Eight workers (2.4%) received some medical treatment within 48 hours of phosgene exposure, and all 8 workers were given work restrictions. The average length of these restrictions was 2.9 days. One of these workers (0.3%) was also prescribed medication. Thirty days after exposure, all restrictions had been lifted on these workers and the medication for the one worker had been discontinued. Three hundred twenty-nine of 336 workers (97.9%) stated that they had completely recovered from the exposure, as shown in Table 4. The seven workers, who had reported that they were not fully recovered, did not report specific symptoms. Physicians examined 52 workers and stated that all had completely recovered.
Table 5 presents the nominal logistic regression results for the presence of symptoms within 48 hours and 30 days, considering dose in ppm-minutes, duration of exposure in minutes, and potential confounding factors. Examining dose in ppm-minutes within 48 hours of exposure, both age (P = 0.007) and the level of exposure (P = 0.001) were significant predictors of the presence of symptoms. The other potential confounding factors, including sex, ever smoked, and previous pulmonary condition, were not associated with symptoms. We also substituted the actual badge exposure level for the estimated exposure levels and current smoker for ever smoked and obtained similar results (data not shown). When duration of exposure in minutes was substituted for concentration in ppm-minutes, no association with any factor was observed.
We examine predictors of symptoms 30 days after exposure in the final two columns of Table 5. Exposure measured either as dose in ppm-minutes or duration of exposure in minutes is not predictive of the presence of symptoms 30 days after exposure. We were unable to include either sex or smoking behavior into the model because the coefficients were too unstable. We also substituted the actual badge exposure level for the estimated exposure levels and had similar results (data not shown).
The Diller Registry has several important strengths. First, the collection of exposure incidents among workers since 2004 is systematic. Since exposure to phosgene is uncommon in any single producing or using facility, the collection of more than 300 exposures to phosgene requires compiling of multiple companies' experiences. This Registry represents one of the larger groups of exposed cases analyzed to determine whether effects from exposure are occurring and the largest collection known to us specific to phosgene. Second, the Registry includes assessments of dose levels in ppm-minutes and duration of exposure for a large number of the cases. Most previous studies of phosgene-exposed workers failed to either report dose levels or durations of exposure.2 Third, the Registry collects medical outcome data at two points in time, within the hours of the exposure and 30 days after the exposure, to better assess the latent period for evidence of persistent lung impairment. Finally, this Registry is a classic example of occupational exposure and health surveillance combining exposure and outcome data, which should provide data for better understanding the risks of accidental exposures to phosgene.23 These elements are the keys to an effective occupational exposure and health surveillance program protecting and informing the worker and assuring the company and the worker of the safety of the operation.24 For low dose exposures, the Registry provides two important pieces of information: the medical signs and symptoms at two points in time and the dose as estimated in ppm-minutes by using several pieces of information, including the colorimetric badge. The absence of persistent symptoms related to dose 30 days after the low exposures and the absence of physician diagnoses of long-term impairment should be reassuring for workers, the clinicians caring for them, and the companies in the Registry.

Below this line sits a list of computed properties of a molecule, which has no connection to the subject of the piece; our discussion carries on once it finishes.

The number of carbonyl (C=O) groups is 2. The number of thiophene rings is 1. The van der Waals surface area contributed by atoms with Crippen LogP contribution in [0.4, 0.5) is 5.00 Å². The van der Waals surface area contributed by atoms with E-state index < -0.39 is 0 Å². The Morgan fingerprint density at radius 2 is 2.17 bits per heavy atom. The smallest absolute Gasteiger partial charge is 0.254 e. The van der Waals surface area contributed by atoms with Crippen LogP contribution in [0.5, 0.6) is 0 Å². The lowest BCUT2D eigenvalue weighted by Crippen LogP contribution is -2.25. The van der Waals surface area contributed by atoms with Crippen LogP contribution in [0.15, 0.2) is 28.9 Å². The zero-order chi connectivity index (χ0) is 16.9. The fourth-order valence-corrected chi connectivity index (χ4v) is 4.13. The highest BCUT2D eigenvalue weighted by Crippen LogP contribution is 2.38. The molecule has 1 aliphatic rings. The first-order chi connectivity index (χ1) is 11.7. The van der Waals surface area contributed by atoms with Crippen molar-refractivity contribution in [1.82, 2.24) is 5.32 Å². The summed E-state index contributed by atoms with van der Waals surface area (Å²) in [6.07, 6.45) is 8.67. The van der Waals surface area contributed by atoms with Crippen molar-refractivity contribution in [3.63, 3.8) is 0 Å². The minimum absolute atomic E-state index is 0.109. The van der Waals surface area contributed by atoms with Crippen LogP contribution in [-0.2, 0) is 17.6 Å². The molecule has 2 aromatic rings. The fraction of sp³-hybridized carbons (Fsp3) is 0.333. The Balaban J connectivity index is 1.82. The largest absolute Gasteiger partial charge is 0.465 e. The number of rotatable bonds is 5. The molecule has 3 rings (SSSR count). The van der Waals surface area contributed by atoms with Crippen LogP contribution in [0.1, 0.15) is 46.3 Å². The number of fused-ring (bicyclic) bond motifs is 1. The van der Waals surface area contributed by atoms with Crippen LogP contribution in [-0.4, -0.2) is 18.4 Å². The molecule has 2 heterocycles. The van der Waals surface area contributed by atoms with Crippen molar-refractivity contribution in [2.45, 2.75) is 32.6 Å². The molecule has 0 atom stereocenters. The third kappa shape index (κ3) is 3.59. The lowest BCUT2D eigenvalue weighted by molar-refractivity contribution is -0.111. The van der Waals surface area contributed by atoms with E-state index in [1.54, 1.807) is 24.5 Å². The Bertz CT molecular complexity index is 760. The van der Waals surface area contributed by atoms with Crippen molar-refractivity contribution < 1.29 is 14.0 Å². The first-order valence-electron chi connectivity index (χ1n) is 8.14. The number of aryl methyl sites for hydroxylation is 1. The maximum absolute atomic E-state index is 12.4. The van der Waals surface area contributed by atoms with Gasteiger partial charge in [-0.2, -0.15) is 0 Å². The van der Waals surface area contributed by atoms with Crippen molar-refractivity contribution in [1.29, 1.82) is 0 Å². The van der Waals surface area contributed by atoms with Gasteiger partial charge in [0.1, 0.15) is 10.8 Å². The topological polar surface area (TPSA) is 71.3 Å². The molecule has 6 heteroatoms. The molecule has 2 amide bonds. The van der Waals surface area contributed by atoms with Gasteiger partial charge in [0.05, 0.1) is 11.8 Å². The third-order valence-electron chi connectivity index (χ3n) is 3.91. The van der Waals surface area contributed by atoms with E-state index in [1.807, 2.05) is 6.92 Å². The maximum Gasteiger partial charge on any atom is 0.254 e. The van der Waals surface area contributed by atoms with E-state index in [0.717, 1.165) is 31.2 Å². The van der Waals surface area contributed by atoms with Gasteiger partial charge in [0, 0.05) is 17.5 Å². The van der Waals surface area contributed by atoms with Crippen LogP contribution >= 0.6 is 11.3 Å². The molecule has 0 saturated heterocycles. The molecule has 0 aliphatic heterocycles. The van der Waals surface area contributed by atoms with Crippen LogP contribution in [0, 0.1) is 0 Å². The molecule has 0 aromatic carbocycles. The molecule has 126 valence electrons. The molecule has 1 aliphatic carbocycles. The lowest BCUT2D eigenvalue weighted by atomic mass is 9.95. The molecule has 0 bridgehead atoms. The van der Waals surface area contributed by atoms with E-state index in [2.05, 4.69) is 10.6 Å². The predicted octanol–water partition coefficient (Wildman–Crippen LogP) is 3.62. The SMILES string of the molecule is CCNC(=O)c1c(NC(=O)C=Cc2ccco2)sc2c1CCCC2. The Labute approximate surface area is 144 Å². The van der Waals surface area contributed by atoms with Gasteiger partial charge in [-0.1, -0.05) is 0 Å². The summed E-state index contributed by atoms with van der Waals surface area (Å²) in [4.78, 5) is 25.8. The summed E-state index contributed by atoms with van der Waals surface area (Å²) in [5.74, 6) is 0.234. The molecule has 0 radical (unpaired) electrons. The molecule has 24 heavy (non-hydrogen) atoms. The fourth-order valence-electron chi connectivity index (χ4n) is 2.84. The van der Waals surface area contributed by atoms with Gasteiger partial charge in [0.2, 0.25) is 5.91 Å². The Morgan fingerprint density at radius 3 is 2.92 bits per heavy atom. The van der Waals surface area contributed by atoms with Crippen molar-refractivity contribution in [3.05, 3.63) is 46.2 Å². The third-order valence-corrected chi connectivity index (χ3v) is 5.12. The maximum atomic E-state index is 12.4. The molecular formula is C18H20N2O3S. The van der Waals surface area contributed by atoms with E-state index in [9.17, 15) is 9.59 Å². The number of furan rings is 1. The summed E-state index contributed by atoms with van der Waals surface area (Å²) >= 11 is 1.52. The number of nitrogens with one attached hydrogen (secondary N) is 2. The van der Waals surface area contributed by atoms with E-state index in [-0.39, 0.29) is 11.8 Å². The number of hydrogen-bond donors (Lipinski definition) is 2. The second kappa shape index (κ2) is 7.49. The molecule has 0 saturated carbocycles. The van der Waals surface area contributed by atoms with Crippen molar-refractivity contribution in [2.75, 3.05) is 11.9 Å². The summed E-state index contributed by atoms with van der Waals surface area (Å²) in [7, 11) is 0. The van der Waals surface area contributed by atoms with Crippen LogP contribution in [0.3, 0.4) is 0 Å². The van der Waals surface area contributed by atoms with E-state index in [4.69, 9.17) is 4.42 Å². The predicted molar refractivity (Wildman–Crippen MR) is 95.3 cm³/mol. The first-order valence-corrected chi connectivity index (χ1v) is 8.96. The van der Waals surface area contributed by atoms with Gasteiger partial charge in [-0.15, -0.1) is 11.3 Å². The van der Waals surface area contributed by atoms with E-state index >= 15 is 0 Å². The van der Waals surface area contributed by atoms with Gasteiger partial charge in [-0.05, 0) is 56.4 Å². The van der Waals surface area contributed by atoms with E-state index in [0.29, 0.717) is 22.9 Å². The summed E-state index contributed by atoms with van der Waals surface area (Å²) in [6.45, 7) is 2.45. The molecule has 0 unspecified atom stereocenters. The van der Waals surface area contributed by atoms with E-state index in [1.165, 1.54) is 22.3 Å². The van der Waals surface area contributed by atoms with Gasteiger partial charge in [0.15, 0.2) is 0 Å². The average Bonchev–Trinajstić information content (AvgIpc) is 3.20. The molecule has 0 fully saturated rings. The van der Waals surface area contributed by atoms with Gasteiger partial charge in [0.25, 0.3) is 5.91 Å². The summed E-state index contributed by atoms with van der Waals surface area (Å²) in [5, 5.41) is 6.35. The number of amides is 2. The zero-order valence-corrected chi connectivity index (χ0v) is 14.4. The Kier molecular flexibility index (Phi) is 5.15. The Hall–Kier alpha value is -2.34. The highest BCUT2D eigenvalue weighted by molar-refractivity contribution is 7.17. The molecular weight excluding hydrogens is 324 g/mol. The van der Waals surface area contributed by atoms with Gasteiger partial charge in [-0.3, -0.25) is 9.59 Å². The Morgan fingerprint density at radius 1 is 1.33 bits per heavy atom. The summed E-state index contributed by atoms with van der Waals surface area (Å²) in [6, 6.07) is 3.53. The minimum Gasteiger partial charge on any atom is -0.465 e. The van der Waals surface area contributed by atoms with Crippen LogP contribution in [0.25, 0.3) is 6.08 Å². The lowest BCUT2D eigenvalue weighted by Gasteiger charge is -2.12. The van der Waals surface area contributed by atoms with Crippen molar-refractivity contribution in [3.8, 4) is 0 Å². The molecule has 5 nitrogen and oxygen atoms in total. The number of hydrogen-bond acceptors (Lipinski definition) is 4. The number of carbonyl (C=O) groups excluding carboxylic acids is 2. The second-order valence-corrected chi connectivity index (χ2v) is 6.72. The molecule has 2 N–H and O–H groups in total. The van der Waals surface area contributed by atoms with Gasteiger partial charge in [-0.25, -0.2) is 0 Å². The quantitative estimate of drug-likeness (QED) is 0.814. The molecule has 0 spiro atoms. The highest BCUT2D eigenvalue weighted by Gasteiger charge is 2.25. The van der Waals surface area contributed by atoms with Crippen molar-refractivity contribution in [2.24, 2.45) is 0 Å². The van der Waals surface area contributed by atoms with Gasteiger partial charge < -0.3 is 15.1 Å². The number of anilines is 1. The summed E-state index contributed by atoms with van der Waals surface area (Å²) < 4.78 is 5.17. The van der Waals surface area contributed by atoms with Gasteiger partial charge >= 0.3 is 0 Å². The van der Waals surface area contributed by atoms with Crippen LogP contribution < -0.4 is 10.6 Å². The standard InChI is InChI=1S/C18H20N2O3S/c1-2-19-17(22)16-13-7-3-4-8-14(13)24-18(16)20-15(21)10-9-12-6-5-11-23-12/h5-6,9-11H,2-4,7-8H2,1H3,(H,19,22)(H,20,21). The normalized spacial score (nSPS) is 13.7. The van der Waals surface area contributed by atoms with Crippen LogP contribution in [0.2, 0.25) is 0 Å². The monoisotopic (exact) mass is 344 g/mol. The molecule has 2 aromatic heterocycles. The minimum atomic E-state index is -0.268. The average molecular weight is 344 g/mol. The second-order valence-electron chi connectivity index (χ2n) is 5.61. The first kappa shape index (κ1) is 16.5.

There are also some important limitations in this study. First, the exposures to phosgene are estimates. While badges are used extensively in the phosgene areas, the dose is estimated from a combination of worker recollection, badge readings, area monitoring, and informed industrial hygiene expertise. Thus, these exposure estimates are not as precise as the controlled exposures of experimental animals in inhalation toxicology studies. Experimental studies may indeed provide a better estimate of the no-effect level of phosgene exposures than the current study or from epidemiology studies in general. Nevertheless, the results from experimental studies are useful in conjunction with our study and other epidemiology studies to provide more confidence in defining safe exposure levels in humans.